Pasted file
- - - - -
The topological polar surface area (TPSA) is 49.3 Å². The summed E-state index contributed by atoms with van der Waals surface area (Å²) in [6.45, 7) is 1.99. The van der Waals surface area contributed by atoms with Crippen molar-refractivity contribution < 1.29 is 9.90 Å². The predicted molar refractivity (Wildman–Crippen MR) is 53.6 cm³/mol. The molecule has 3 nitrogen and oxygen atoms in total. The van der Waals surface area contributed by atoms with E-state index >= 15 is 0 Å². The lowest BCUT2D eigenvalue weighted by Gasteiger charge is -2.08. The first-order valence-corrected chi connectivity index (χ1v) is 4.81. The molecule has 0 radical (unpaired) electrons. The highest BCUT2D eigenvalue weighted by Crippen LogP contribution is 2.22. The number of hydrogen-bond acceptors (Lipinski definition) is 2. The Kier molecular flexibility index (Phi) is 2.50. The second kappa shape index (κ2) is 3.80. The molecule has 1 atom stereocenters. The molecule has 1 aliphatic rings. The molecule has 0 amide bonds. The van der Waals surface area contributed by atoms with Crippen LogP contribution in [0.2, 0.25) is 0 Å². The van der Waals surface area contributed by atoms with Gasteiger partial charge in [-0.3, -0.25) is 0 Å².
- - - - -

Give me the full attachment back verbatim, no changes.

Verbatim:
The topological polar surface area (TPSA) is 49.3 Å². The summed E-state index contributed by atoms with van der Waals surface area (Å²) in [6.45, 7) is 1.99. The van der Waals surface area contributed by atoms with Crippen molar-refractivity contribution < 1.29 is 9.90 Å². The predicted molar refractivity (Wildman–Crippen MR) is 53.6 cm³/mol. The molecule has 3 nitrogen and oxygen atoms in total. The van der Waals surface area contributed by atoms with E-state index >= 15 is 0 Å². The lowest BCUT2D eigenvalue weighted by Gasteiger charge is -2.08. The first-order valence-corrected chi connectivity index (χ1v) is 4.81. The molecule has 0 radical (unpaired) electrons. The highest BCUT2D eigenvalue weighted by Crippen LogP contribution is 2.22. The number of hydrogen-bond acceptors (Lipinski definition) is 2. The Kier molecular flexibility index (Phi) is 2.50. The second kappa shape index (κ2) is 3.80. The molecule has 1 atom stereocenters. The molecule has 1 aliphatic rings. The molecule has 0 amide bonds. The van der Waals surface area contributed by atoms with Crippen LogP contribution in [0.2, 0.25) is 0 Å². The van der Waals surface area contributed by atoms with Gasteiger partial charge in [-0.3, -0.25) is 0 Å².